Second, safeguards against opportunistic flipping of the spectrum with the prohibition on its sale within the first five years of the auction.
The spectrum caps put in place for the 700 MHz auction will continue to be in place for five years following licence issuance. No transfer of licences or issuance of new licences will be authorized if it allows a licensee to exceed the spectrum cap during this period.
Another critical issue is who should be entitled to bid for the spectrum. The last spectrum auction featured Canadian ownership requirements, thereby limiting potential entrants. Given that Canada is one of the only developed countries that has retained significant telecom foreign ownership restrictions, the auction provides a tailor-made opportunity to eliminate the restrictions by opening the market to all bidders.
As discussed above, the government has opened the door to foreign investment, though not as widely as it could (or should). The foreign investment restrictions will be lifted for any carrier with less than 10 per cent market share in the Canadian telecom market (effectively anyone other than Bell, Telus or Rogers).
Restrictions remain in place for broadcasters and broadcast distribution companies. The government could have gone further. In my view, it should have removed telecom foreign ownership restrictions altogether and even considered removing restrictions on the broadcast side as well. As I argued last year, there is no reason to think that Canadian content rules cannot be applied to foreign-owned broadcasters or that Canadian-owned broadcasters are any more likely to prioritize Canadian content.
The spectrum policy decision will also determine which spectrum is available for auction and which is reserved for alternate purposes. The government has already indicated that it plans to grant some of the spectrum to law enforcement agencies, which intend to create their own emergency wireless network.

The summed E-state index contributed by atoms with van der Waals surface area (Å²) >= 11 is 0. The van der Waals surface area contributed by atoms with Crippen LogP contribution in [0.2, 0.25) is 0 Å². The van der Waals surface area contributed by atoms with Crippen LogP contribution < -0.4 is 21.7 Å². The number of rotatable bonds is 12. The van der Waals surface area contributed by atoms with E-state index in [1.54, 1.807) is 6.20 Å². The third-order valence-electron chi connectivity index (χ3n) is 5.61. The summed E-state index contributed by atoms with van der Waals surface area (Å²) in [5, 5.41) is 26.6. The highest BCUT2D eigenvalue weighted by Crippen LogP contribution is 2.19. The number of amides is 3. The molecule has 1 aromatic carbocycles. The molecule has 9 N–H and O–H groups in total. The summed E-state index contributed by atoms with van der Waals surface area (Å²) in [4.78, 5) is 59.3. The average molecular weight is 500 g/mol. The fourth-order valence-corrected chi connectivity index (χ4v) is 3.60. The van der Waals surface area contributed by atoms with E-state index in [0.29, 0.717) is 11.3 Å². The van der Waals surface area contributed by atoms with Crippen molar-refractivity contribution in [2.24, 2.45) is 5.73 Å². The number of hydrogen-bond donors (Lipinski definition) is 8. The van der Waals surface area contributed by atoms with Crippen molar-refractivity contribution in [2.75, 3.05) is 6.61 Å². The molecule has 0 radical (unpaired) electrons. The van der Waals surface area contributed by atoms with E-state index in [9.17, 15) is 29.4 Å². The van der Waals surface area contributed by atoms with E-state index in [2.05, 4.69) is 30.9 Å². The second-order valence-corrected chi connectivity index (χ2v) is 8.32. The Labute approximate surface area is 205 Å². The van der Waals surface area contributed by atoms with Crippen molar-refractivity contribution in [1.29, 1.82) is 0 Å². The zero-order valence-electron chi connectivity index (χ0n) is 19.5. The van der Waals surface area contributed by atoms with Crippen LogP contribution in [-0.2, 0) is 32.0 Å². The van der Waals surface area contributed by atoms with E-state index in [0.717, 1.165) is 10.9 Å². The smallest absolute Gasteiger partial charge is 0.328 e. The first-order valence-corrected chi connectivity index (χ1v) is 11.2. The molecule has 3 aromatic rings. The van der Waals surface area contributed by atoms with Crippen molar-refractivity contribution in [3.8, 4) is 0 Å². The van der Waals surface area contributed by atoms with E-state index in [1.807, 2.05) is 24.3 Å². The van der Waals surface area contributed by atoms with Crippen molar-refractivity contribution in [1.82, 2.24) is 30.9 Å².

As the government had previously indicated, it has reserved some spectrum for public safety.
Many leading technology companies have recommended allocating some of the spectrum for unlicensed purposes. This spectrum, which would be free to anyone to use without the need for licence or government approval, could yield new services and technologies.
No word yet on the so-called "white spaces" issue. The policy rejects the inclusion of mandated open access for devices and applications, as the FCC established during its 700 MHz auction.
Beyond the technical details of the spectrum auction, the final billion-dollar question is what the government should do with the auction proceeds. While the $4 billion in proceeds from the last auction went into general revenues, this auction represents the best -- perhaps only -- opportunity to access billions of non-tax dollars for the digital economy. The money could be used to support broadband initiatives, digital content creation, and digital skills programs.
The 700 MHz auction will not occur until 2013, so proceeds will have to wait awhile. Moreover, indications are the government plans to use the moeny for deficit reduction, an unsurprising decision but yet another blow to the still-unreleased digital economy strategy.
The policy deals with several issues that I did not discuss in my initial post. Most notably, it promises changes to roaming and tower sharing policies that are designed to assist new entrants. It also has policies to encourage rural build-out, though the fine print suggests this may